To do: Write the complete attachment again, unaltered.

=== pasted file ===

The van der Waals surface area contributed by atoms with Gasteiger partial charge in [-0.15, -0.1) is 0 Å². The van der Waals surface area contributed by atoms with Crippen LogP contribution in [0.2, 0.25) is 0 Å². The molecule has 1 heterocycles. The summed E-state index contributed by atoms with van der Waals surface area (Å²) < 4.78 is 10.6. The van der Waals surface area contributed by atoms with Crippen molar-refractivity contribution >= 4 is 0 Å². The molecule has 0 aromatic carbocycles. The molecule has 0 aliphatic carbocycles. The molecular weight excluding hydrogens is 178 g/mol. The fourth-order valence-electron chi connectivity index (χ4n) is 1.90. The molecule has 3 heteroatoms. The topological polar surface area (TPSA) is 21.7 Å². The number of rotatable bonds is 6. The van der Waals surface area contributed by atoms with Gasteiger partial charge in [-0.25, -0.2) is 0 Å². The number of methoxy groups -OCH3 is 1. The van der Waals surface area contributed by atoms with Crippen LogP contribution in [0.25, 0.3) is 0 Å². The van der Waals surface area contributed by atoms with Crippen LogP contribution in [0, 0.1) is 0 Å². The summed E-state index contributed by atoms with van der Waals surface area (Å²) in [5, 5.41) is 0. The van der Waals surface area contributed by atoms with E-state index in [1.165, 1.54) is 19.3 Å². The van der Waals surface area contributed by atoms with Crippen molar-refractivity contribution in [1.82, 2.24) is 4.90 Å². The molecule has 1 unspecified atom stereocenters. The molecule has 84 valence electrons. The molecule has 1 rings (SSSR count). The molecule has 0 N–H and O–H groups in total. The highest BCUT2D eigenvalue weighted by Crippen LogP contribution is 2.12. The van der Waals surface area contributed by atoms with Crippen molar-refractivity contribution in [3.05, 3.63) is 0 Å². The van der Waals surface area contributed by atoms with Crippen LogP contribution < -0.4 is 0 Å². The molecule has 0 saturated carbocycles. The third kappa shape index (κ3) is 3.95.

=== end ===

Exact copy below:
The van der Waals surface area contributed by atoms with Gasteiger partial charge in [-0.15, -0.1) is 0 Å². The van der Waals surface area contributed by atoms with Crippen LogP contribution in [0.2, 0.25) is 0 Å². The molecule has 1 heterocycles. The summed E-state index contributed by atoms with van der Waals surface area (Å²) < 4.78 is 10.6. The van der Waals surface area contributed by atoms with Crippen molar-refractivity contribution >= 4 is 0 Å². The molecule has 0 aromatic carbocycles. The molecule has 0 aliphatic carbocycles. The molecular weight excluding hydrogens is 178 g/mol. The fourth-order valence-electron chi connectivity index (χ4n) is 1.90. The molecule has 3 heteroatoms. The topological polar surface area (TPSA) is 21.7 Å². The number of rotatable bonds is 6. The van der Waals surface area contributed by atoms with Gasteiger partial charge in [-0.25, -0.2) is 0 Å². The number of methoxy groups -OCH3 is 1. The van der Waals surface area contributed by atoms with Crippen LogP contribution in [0.25, 0.3) is 0 Å². The van der Waals surface area contributed by atoms with Crippen LogP contribution in [0, 0.1) is 0 Å². The summed E-state index contributed by atoms with van der Waals surface area (Å²) in [5, 5.41) is 0. The van der Waals surface area contributed by atoms with E-state index in [1.165, 1.54) is 19.3 Å². The van der Waals surface area contributed by atoms with Crippen molar-refractivity contribution in [1.82, 2.24) is 4.90 Å². The molecule has 1 unspecified atom stereocenters. The molecule has 84 valence electrons. The molecule has 1 rings (SSSR count). The molecule has 0 N–H and O–H groups in total. The highest BCUT2D eigenvalue weighted by Crippen LogP contribution is 2.12. The van der Waals surface area contributed by atoms with Crippen molar-refractivity contribution in [3.05, 3.63) is 0 Å². The van der Waals surface area contributed by atoms with Crippen LogP contribution < -0.4 is 0 Å². The molecule has 0 saturated carbocycles. The third kappa shape index (κ3) is 3.95.